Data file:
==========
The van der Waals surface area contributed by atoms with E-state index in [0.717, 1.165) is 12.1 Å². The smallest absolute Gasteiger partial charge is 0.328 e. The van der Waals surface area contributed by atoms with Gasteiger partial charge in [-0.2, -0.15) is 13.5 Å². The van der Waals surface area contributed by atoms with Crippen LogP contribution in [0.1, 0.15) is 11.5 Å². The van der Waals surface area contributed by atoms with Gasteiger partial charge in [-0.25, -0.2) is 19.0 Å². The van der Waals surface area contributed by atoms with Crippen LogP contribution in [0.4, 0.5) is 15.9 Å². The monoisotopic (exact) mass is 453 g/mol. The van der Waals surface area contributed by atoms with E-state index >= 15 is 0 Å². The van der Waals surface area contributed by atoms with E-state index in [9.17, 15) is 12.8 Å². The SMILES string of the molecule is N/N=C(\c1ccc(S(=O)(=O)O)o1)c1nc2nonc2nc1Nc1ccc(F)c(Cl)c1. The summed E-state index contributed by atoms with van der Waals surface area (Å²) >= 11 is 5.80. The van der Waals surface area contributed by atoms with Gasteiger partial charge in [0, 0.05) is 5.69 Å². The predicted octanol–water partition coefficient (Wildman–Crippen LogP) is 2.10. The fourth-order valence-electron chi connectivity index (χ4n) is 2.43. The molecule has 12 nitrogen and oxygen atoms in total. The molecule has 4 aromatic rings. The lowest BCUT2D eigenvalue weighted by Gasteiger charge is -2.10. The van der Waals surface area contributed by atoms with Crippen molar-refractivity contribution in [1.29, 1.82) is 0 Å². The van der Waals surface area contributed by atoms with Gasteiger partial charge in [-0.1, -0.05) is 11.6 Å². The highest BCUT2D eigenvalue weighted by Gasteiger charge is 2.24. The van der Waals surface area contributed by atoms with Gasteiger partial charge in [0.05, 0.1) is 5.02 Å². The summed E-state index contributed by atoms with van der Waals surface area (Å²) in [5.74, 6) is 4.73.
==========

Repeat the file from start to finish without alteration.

The van der Waals surface area contributed by atoms with E-state index in [0.717, 1.165) is 12.1 Å². The smallest absolute Gasteiger partial charge is 0.328 e. The van der Waals surface area contributed by atoms with Gasteiger partial charge in [-0.2, -0.15) is 13.5 Å². The van der Waals surface area contributed by atoms with Crippen LogP contribution in [0.1, 0.15) is 11.5 Å². The van der Waals surface area contributed by atoms with Gasteiger partial charge in [-0.25, -0.2) is 19.0 Å². The van der Waals surface area contributed by atoms with Crippen LogP contribution in [0.4, 0.5) is 15.9 Å². The monoisotopic (exact) mass is 453 g/mol. The van der Waals surface area contributed by atoms with E-state index >= 15 is 0 Å². The van der Waals surface area contributed by atoms with E-state index in [9.17, 15) is 12.8 Å². The SMILES string of the molecule is N/N=C(\c1ccc(S(=O)(=O)O)o1)c1nc2nonc2nc1Nc1ccc(F)c(Cl)c1. The summed E-state index contributed by atoms with van der Waals surface area (Å²) >= 11 is 5.80. The van der Waals surface area contributed by atoms with Gasteiger partial charge in [0, 0.05) is 5.69 Å². The predicted octanol–water partition coefficient (Wildman–Crippen LogP) is 2.10. The fourth-order valence-electron chi connectivity index (χ4n) is 2.43. The molecule has 12 nitrogen and oxygen atoms in total. The molecule has 4 aromatic rings. The lowest BCUT2D eigenvalue weighted by Gasteiger charge is -2.10. The van der Waals surface area contributed by atoms with Crippen molar-refractivity contribution in [1.29, 1.82) is 0 Å². The van der Waals surface area contributed by atoms with Gasteiger partial charge in [-0.1, -0.05) is 11.6 Å². The highest BCUT2D eigenvalue weighted by Gasteiger charge is 2.24. The van der Waals surface area contributed by atoms with Gasteiger partial charge in [0.05, 0.1) is 5.02 Å². The summed E-state index contributed by atoms with van der Waals surface area (Å²) in [5.74, 6) is 4.73.